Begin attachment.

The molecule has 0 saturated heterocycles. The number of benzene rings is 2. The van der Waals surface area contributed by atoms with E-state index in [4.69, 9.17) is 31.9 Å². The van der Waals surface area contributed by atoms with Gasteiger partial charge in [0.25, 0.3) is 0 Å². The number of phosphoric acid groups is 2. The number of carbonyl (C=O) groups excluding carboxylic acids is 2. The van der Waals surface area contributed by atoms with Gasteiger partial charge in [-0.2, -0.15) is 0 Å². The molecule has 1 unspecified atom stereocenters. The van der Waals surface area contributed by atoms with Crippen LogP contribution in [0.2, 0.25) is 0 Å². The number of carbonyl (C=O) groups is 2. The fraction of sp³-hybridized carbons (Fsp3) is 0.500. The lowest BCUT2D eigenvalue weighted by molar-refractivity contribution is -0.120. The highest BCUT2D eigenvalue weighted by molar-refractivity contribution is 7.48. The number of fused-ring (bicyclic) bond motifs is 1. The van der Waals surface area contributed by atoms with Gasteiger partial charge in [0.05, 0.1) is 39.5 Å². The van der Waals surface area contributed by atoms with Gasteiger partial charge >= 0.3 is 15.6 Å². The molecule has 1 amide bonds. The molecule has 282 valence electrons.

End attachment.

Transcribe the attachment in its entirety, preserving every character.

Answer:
The molecule has 0 saturated heterocycles. The number of benzene rings is 2. The van der Waals surface area contributed by atoms with E-state index in [4.69, 9.17) is 31.9 Å². The van der Waals surface area contributed by atoms with Gasteiger partial charge in [0.25, 0.3) is 0 Å². The number of phosphoric acid groups is 2. The number of carbonyl (C=O) groups excluding carboxylic acids is 2. The van der Waals surface area contributed by atoms with Gasteiger partial charge in [-0.2, -0.15) is 0 Å². The molecule has 1 unspecified atom stereocenters. The van der Waals surface area contributed by atoms with Crippen LogP contribution in [0.2, 0.25) is 0 Å². The number of carbonyl (C=O) groups is 2. The fraction of sp³-hybridized carbons (Fsp3) is 0.500. The lowest BCUT2D eigenvalue weighted by molar-refractivity contribution is -0.120. The highest BCUT2D eigenvalue weighted by molar-refractivity contribution is 7.48. The number of fused-ring (bicyclic) bond motifs is 1. The van der Waals surface area contributed by atoms with Gasteiger partial charge in [0.05, 0.1) is 39.5 Å². The van der Waals surface area contributed by atoms with Gasteiger partial charge >= 0.3 is 15.6 Å². The molecule has 1 amide bonds. The molecule has 282 valence electrons.